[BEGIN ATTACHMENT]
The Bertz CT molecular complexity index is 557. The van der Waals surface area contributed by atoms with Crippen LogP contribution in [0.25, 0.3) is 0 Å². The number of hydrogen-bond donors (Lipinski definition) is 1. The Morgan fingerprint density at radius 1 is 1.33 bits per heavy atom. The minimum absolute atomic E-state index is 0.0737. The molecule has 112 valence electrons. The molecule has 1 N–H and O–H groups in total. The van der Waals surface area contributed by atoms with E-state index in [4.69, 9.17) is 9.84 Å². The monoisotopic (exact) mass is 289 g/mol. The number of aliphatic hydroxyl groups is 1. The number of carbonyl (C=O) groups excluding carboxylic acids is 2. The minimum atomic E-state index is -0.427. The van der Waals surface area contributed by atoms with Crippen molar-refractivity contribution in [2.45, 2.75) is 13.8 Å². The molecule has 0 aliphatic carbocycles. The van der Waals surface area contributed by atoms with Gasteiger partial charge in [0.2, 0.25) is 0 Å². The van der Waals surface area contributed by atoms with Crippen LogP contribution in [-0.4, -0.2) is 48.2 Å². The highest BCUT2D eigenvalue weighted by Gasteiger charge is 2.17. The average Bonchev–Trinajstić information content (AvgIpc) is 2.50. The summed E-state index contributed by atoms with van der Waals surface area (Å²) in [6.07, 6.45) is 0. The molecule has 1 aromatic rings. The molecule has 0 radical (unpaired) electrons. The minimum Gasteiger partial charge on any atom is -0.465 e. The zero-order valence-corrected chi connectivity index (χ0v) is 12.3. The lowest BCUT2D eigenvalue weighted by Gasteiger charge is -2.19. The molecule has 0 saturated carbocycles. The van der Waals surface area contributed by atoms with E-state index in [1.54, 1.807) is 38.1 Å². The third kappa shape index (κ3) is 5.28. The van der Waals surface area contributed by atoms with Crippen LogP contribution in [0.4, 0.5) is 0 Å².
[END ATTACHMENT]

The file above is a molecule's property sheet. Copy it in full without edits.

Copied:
The Bertz CT molecular complexity index is 557. The van der Waals surface area contributed by atoms with Crippen LogP contribution in [0.25, 0.3) is 0 Å². The number of hydrogen-bond donors (Lipinski definition) is 1. The Morgan fingerprint density at radius 1 is 1.33 bits per heavy atom. The minimum absolute atomic E-state index is 0.0737. The molecule has 112 valence electrons. The molecule has 1 N–H and O–H groups in total. The van der Waals surface area contributed by atoms with E-state index in [4.69, 9.17) is 9.84 Å². The monoisotopic (exact) mass is 289 g/mol. The number of aliphatic hydroxyl groups is 1. The number of carbonyl (C=O) groups excluding carboxylic acids is 2. The minimum atomic E-state index is -0.427. The van der Waals surface area contributed by atoms with Crippen molar-refractivity contribution in [2.45, 2.75) is 13.8 Å². The molecule has 0 aliphatic carbocycles. The van der Waals surface area contributed by atoms with Gasteiger partial charge in [0.2, 0.25) is 0 Å². The van der Waals surface area contributed by atoms with Crippen LogP contribution in [-0.4, -0.2) is 48.2 Å². The highest BCUT2D eigenvalue weighted by Gasteiger charge is 2.17. The average Bonchev–Trinajstić information content (AvgIpc) is 2.50. The summed E-state index contributed by atoms with van der Waals surface area (Å²) in [6.07, 6.45) is 0. The molecule has 1 aromatic rings. The molecule has 0 radical (unpaired) electrons. The minimum Gasteiger partial charge on any atom is -0.465 e. The zero-order valence-corrected chi connectivity index (χ0v) is 12.3. The lowest BCUT2D eigenvalue weighted by Gasteiger charge is -2.19. The molecule has 0 saturated carbocycles. The van der Waals surface area contributed by atoms with E-state index in [1.54, 1.807) is 38.1 Å². The third kappa shape index (κ3) is 5.28. The van der Waals surface area contributed by atoms with Crippen LogP contribution in [0.4, 0.5) is 0 Å².